The adoption of the European Commission's first-ever policy document on multilingualism may not win universal attention across the European Union. This attempt to boost contact with Europe's citizens, and between them, could easily be shrugged off as irrelevant by those who already master several languages, or are blessed with a widely-known native language.

But not everyone will dismiss it so lightly. Around seven out of every ten Hungarians can speak only Hungarian. More than six out of ten Portuguese can speak only Portuguese. And the same is true for Italians and Spaniards. Overall, half of the EU's population can use only one language. And in the new member states in particular, even where people speak a second language, it is frequently not a language widely spoken in Europe.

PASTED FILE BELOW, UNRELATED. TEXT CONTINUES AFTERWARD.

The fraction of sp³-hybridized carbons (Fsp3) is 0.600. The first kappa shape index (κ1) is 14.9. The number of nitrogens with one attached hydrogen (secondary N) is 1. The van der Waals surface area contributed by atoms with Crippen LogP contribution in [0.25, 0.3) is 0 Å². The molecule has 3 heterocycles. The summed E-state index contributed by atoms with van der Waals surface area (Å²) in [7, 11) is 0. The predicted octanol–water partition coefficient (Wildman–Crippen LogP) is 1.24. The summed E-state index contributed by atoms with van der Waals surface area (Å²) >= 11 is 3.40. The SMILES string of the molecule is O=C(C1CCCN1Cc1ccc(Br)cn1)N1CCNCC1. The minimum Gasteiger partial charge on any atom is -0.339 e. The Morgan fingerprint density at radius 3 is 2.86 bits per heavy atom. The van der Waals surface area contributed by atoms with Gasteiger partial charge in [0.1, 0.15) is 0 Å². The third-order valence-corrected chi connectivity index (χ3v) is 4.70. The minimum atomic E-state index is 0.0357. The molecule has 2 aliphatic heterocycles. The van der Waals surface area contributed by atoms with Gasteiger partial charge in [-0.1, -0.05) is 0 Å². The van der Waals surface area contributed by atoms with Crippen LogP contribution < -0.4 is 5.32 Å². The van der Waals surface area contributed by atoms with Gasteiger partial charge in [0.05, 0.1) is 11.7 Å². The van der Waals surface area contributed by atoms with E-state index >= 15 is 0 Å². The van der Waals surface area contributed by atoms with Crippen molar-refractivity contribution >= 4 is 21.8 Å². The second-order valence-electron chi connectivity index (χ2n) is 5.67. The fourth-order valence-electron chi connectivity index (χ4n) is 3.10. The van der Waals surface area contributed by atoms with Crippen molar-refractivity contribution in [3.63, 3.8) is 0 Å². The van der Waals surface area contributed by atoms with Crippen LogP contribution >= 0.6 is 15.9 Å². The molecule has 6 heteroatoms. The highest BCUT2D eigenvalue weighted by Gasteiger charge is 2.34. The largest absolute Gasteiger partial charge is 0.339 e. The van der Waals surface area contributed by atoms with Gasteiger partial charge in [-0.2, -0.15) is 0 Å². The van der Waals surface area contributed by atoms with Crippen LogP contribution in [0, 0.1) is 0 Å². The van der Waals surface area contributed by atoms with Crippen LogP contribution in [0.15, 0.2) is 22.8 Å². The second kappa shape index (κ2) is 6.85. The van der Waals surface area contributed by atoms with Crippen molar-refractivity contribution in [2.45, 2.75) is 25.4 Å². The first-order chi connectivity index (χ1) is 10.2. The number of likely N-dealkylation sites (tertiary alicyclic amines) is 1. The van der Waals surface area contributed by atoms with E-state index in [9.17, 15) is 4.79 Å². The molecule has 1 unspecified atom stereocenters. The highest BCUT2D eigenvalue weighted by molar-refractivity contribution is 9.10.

The consequence is a form of exclusion - social, economic, and democratic. The opportunities that the EU prides itself on offering, ranging from freedom of movement to access to the single market, and from information about jobs to participation in debates about Europe's future - are limited accordingly. So it is altogether appropriate that the EU should act to provide what remedies it can.

This is the real background to the Commission's initiative.

It will not solve all the problems. Enlargement continually multiplies the challenges: from 11 official languages in 2004, the EU now has 20, and...

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